December 21, 2009
[The following article originally appeared in the Dec. 16, 2009 issue of BALedger.com, the website of the Broken Arrow Ledger.]
Some churches suffering loss of attendance.
By Lucienda Denson, Lifestyle Editor
“Nationwide polls and denominational reports are showing that the next generation is calling it quits on the traditional church. And it’s not just happening on the nominal fringe; it’s happening at the core of the faith.”
That’s the opening paragraph in a press release promoting a new book, “Already Gone,” by Ken Ham and Britt Beemer, with Todd Hillard.
Nick Garland, pastor of First Baptist Church in Broken Arrow, considers the findings so on target, the church recently hosted an “Answers in Genesis” conference led by Ham.
During the conference, Garland asked those in attendance to have a small group prayer that young adults at First Baptist would not be among the two-thirds who are “already gone” from the church.
Two-thirds of young adults who have grown up in evangelical churches are leaving, according to Ham and Beemer.
Information in the book is based on data collected from 20,000 phone calls and detailed surveys of 1,000 20-to-29-year-olds who used to attend evangelical churches on a regular basis but have since left them behind.
Garland compared what is happening in 21st century evangelical churches to Martin Luther’s Reformation in 1517 that created protestant churches and the creation of the Puritans who separated themselves from the Church of England.
“This is a literal re-shaping of the church the way it has been for the past 400 or 500 years,” Garland said.
“They (young people) have written church off as a moralistic bad guy that wants to keep them from enjoying their life. You don’t have to have a passport to find them; they are on every street in the city,” he said. And they’re not just young adults. Separation is beginning as early as middle school.
Young people no longer believe in Genesis, which is the basis for Christianity, Garland said. They question everything from creation to the divinity of Christ, and for that he credits laws that require the evolution theory be taught in public school classrooms and ban instruction on Biblical creation.
Nancy Mabry, youth director at St. Stephen’s United Methodist Church, agrees that evangelical churches are losing twenty-somethings, but she credits a reluctance to make any sort of commitment as the underlying cause.
If young people can’t commit to a skating party on Sunday evening until Sunday morning, they’re going to have difficulty making long-term commitments to anything else, Mabry said.
When she was in her 20s, she said “If you didn’t have a fever, you went to church. Some people say they don’t come to church because Sunday is the only day they have to spend with family. Why don’t they spend it with their family in church? Now, church is an option,” Mabry said.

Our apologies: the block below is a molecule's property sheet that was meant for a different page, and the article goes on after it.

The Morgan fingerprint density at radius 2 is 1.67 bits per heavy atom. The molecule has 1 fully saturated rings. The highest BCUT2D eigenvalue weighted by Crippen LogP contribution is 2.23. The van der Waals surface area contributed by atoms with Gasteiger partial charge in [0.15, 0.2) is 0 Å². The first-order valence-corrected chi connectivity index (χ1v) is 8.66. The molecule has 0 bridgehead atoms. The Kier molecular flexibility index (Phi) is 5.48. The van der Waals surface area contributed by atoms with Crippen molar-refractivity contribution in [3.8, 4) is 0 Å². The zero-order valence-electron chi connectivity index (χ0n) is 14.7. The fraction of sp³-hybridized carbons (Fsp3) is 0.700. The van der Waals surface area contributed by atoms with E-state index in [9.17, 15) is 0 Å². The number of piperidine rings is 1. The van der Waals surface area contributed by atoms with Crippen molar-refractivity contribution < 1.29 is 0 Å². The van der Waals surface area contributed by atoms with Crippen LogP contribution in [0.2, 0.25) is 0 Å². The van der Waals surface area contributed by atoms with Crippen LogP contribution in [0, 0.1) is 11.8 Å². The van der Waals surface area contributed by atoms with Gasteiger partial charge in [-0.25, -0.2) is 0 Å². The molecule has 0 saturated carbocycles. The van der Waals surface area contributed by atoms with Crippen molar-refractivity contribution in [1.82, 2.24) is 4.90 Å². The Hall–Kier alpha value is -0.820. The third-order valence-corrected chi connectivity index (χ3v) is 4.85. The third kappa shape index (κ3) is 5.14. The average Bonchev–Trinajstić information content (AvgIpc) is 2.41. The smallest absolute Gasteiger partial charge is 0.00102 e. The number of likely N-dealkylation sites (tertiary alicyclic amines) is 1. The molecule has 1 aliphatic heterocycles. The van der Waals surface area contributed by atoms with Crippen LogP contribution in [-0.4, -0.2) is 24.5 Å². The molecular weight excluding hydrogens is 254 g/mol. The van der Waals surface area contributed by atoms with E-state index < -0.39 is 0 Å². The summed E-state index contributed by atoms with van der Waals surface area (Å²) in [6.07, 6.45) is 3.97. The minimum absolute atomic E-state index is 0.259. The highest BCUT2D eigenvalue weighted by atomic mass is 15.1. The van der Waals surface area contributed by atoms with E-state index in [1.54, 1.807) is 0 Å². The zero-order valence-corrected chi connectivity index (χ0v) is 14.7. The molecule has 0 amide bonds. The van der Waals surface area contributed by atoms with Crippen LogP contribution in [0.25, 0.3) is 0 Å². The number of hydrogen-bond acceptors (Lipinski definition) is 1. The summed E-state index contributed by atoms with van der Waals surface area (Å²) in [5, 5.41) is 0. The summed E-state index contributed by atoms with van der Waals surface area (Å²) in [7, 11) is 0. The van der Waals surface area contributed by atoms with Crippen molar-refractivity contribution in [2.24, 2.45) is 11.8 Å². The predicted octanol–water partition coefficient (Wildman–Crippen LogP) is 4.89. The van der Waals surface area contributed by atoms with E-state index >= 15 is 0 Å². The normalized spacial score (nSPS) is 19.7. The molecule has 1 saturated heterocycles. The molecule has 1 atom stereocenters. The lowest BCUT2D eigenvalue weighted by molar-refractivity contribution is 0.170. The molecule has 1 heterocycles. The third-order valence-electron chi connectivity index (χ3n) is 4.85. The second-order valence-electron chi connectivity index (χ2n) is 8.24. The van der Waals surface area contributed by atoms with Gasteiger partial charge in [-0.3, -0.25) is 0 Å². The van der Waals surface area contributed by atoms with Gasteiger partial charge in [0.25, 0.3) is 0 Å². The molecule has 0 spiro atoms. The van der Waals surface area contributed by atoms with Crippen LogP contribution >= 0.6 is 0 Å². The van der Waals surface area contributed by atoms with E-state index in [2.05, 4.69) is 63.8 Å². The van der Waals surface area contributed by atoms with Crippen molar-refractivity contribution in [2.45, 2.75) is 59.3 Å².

There is an exception, however, according to Mabry. Traditional churches that are liturgical churches and smaller evangelical churches seem to be retaining their twenty-something members in greater numbers than larger and mega-churches.
The Rev. John Wilke, senior pastor of Immanuel Lutheran Church, has read the book and said he found it to be a fascinating study.
He cited one of Luther’s writings as something for church leaders to consider: “A faith that costs nothing and demands nothing is worth nothing.”
“I think that is where the church is today. I get too many things in the mail from churches that say, ‘Come just the way you are, you don’t have to change,’” Wilke said.
“While God loves you where you are, he expects you to change. We don’t put the fear of God in our churches, we don’t have that respect. We’ve made Jesus our homeboy. He’s not our homeboy, he’s our Saviour.”
Wilke said the only church he knows of that is experiencing growth in the 20-to-29-year old age group is the Greek Orthodox Church.
“The Greek Orthodox Church is a liturgical church. Kids want to return to something different from what they get from the world. If we want to reach these kids again, we are going to have to return to what the early church was doing. We need to raise the bar,” he said.
Wilke would endorse a movement to extend confirmation study to two years, so members fully understand the doctrine of the church they are joining, and that God is bigger than they are.
“God isn’t a vending machine of good gifts. This (joining the church) will not be the easiest thing you have done,” Wilke said.
The Rev. Shelby Scott, pastor of St. Patrick’s Episcopal Church, said the 20-to-29-year-olds are holding steady at St. Patrick’s. One of Scott’s sons is in that age group.
“There is sort of a strange rebound in some of the ancient liturgies, such as Catholic, Greek Orthodox and Episcopalian. What we would call the emerging church is something that is very appealing to that age group. Places that have a sense of order, mystery and transcendence are very appealing.
“Those are the areas that are growing. I am seeing a slight uptake here of people of that age,” Scott said.
“I think there is a hunger where entertainment is the approach to worship. It doesn’t really satisfy. I think there is a richness in the ancient traditions that speaks at levels where contemporary music fails. My experience is different than what you’re seeing in the ‘already gone’ people.”
Scott agrees with Garland that Christian worship is going through a significant change. He believes young people are looking for a doctrine that requires more of them than just showing up at church.
“The pendulum is swinging back. What previously had been discredited – traditional liturgies and such things as incense and mystery – has become something of a strength and intrigue for the younger generation,” he said.